Scientists Less Confident about the Evidence for Big Bang

Scientists Less Confident about the Evidence for Big Bang

A few months ago, researchers talked about strong evidence that supported a more than three-decade-old theory about the dramatic expansion shortly after our universe emerged, termed as Big Bang. A group of physicists gathered at the Harvard-Smithsonian Center for Astrophysics in Cambridge to make the announcement of the evidence during a celebratory press conference in mid-March.

However, researchers have now said that a pattern they found in the sky could be the result of measuring polarization that was emitted by a more mundane source, galactic dust. The Harvard-led team is still confident that the measurement it took with a South Pole telescope was the curled polarization pattern of ancient light from the earliest moments of the universe.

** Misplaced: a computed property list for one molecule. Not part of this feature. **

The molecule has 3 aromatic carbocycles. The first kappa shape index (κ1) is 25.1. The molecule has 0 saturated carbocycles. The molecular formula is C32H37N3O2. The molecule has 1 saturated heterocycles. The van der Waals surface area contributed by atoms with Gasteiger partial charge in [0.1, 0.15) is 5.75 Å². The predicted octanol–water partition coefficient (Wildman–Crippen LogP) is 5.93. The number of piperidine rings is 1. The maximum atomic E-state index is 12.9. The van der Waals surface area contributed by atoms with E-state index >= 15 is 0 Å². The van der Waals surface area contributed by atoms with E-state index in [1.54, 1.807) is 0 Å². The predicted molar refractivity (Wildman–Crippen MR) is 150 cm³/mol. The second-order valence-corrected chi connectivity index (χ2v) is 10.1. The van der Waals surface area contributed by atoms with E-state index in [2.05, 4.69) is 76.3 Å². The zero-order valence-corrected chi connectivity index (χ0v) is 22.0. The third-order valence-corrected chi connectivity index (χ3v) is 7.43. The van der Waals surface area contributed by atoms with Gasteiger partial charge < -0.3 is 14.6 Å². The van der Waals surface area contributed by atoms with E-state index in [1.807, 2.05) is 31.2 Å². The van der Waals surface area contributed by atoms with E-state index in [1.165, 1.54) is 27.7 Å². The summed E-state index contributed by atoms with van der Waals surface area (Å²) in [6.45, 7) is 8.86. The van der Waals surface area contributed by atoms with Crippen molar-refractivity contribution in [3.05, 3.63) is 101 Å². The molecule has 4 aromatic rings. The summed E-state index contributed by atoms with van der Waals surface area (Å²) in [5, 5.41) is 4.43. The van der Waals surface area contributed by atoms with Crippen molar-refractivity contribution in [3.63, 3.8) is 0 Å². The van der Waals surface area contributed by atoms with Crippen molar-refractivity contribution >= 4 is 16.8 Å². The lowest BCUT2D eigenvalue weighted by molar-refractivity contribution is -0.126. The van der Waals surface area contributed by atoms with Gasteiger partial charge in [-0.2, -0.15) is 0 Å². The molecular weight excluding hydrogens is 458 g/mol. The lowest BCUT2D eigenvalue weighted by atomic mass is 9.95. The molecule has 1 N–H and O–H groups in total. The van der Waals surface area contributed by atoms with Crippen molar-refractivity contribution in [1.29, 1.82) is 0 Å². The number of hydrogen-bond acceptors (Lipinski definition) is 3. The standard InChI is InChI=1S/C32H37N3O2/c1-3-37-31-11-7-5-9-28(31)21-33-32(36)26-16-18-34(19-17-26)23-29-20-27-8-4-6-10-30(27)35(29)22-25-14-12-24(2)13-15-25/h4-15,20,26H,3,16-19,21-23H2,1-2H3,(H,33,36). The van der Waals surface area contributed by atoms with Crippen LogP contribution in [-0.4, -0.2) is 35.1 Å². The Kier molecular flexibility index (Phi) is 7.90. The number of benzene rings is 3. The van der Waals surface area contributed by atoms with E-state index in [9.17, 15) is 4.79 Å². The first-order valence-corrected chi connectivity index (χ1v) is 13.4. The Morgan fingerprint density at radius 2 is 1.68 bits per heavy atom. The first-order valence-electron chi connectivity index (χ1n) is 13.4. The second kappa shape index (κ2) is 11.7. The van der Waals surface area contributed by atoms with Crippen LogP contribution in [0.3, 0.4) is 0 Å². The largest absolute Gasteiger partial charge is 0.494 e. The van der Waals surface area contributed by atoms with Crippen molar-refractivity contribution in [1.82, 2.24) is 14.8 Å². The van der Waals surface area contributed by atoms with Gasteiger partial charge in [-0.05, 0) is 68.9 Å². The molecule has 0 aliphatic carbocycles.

A paper has presented those results in the journal Physical Review Letters on Thursday. The authors, led by John Kovac, a Harvard astronomer, claimed that new information on polarized dust emission has become available after they submitted this paper.

They did not deny the possibility that the dust levels may be higher than they included in their analysis and agreed that more data is significant for this problem to resolve.

The festive March event was attended by two theoretical physicists, who have been criticized or forging the so-called inflation theory. Many scientists argued over the results of the study at conferences, online and in publications. Several publicists raised concerns over dust problem during these discussions.

"I think the issue is still unresolved . . . the issue being whether what they measured comes from gravity waves in the early universe or from the dust. I expect it to be resolved fairly soon", said Alan Guth, a theoretical physicist at the Massachusetts Institute of Technology. Guth is known to have brought up the idea of inflation in the late 1970s.


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